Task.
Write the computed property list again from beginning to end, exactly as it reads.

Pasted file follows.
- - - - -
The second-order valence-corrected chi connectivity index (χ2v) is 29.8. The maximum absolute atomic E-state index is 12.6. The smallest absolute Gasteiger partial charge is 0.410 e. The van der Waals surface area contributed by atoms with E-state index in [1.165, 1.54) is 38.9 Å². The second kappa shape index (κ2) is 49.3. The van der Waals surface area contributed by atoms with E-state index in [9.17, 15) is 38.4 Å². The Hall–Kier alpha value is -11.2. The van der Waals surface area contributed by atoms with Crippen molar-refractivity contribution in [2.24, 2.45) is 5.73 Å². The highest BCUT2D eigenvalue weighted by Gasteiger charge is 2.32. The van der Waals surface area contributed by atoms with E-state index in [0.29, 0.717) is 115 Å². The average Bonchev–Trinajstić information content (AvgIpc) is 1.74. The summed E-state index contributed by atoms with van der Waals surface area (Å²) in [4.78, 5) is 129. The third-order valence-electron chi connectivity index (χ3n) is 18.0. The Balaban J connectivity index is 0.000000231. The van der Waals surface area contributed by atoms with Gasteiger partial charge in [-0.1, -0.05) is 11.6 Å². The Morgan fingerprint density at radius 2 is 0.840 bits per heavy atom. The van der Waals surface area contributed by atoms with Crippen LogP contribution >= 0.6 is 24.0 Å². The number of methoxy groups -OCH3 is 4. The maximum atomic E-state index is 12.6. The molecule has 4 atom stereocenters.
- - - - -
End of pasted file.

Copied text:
The second-order valence-corrected chi connectivity index (χ2v) is 29.8. The maximum absolute atomic E-state index is 12.6. The smallest absolute Gasteiger partial charge is 0.410 e. The van der Waals surface area contributed by atoms with E-state index in [1.165, 1.54) is 38.9 Å². The second kappa shape index (κ2) is 49.3. The van der Waals surface area contributed by atoms with E-state index in [9.17, 15) is 38.4 Å². The Hall–Kier alpha value is -11.2. The van der Waals surface area contributed by atoms with Crippen molar-refractivity contribution in [2.24, 2.45) is 5.73 Å². The highest BCUT2D eigenvalue weighted by Gasteiger charge is 2.32. The van der Waals surface area contributed by atoms with E-state index in [0.29, 0.717) is 115 Å². The average Bonchev–Trinajstić information content (AvgIpc) is 1.74. The summed E-state index contributed by atoms with van der Waals surface area (Å²) in [4.78, 5) is 129. The third-order valence-electron chi connectivity index (χ3n) is 18.0. The Balaban J connectivity index is 0.000000231. The van der Waals surface area contributed by atoms with Gasteiger partial charge in [-0.1, -0.05) is 11.6 Å². The Morgan fingerprint density at radius 2 is 0.840 bits per heavy atom. The van der Waals surface area contributed by atoms with Crippen LogP contribution >= 0.6 is 24.0 Å². The number of methoxy groups -OCH3 is 4. The maximum atomic E-state index is 12.6. The molecule has 4 atom stereocenters.